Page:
need to attract skilled workers, such as welders, from private industry to teach at McDowell County's vocational education school . . ., the Board established a policy of paying qualified teachers at the Vo-Tech Center as if they had three additional years of teaching experience. As a result, teachers at the Vo- Tech Center were advanced three steps, or experience increments, up the pay scale ahead of equally educated and experienced teachers in other schools in the county.
    
Ibid. Citing the uniformity provision of West Virginia Code § 18A-4-5a expressly applicable to salary supplements, we held in Robbins that once the board of education decided to stop paying across-the-board salary supplements to newly hired vocational instructors, they similarly had to cease paying the “grandfathered” teachers this three-step pay supplement. 186 W.Va. at 146-47, 411 S.E.2d at 471-72.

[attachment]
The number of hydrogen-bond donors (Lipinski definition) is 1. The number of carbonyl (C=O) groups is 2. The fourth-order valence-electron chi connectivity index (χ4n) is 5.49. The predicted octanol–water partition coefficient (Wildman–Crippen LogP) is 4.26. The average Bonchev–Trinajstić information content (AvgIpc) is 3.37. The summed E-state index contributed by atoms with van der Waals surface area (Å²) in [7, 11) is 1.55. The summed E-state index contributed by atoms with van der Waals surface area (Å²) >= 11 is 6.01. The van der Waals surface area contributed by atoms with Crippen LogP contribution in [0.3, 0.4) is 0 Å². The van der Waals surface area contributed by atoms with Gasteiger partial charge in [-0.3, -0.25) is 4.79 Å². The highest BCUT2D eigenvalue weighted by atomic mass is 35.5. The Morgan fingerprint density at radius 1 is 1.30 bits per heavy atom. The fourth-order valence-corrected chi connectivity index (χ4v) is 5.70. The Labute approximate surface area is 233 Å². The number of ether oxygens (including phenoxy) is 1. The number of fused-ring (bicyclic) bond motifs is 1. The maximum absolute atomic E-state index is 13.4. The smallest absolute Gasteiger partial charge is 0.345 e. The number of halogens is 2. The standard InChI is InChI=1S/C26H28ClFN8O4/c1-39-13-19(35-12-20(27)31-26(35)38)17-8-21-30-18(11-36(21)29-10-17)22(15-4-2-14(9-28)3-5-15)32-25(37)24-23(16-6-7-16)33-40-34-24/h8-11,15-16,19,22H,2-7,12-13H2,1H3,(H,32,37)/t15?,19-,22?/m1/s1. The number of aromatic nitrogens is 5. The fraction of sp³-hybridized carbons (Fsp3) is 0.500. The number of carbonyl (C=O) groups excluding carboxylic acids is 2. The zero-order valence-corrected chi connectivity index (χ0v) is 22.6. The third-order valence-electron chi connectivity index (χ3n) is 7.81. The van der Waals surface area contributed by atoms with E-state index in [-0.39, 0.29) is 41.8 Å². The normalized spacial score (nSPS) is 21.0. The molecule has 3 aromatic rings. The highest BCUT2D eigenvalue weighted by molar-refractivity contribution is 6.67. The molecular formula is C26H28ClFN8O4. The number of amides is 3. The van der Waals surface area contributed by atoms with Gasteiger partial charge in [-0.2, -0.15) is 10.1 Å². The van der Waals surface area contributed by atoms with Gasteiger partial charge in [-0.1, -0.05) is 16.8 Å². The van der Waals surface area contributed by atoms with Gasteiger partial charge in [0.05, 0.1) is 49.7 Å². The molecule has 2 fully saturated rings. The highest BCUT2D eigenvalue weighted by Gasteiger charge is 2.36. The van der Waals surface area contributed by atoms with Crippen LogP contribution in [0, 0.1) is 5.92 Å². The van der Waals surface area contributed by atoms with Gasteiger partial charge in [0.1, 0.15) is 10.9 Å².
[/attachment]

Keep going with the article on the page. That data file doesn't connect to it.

Unlike the case before us, the salaries of the vocational teachers at issue in Robbins were being increased or supplemented “without reference to classification of training or experience,” solely for the purpose of attracting qualified individuals to teach. Id. at 145, 411 S.E.2d at 470. In this case, as both the ALJ and the circuit court found, no salary supplement is being paid to the instructors at Fayette Vocational. What Ms. Lockett characterizes as a salary supplement is nothing more than the method by which non-certified vocational instructors are placed on the salary schedule that is used for determining their pay. See W.Va. Code § 18A-4-2. Critically, the Board's placement of vocational permitted instructors on the salary schedule by reference to their applicable years of non-teaching experience (because they have no teaching experience when they are hired), does not translate into the Board's granting of a salary supplement to these teachers. Rather, the utilization of such work experience in relation to vocational permitted instructors, whose non-teaching experience is an integral component of their qualification to teach, reflects recognition of the correlative value of such experience to classroom instruction.   (See footnote 15)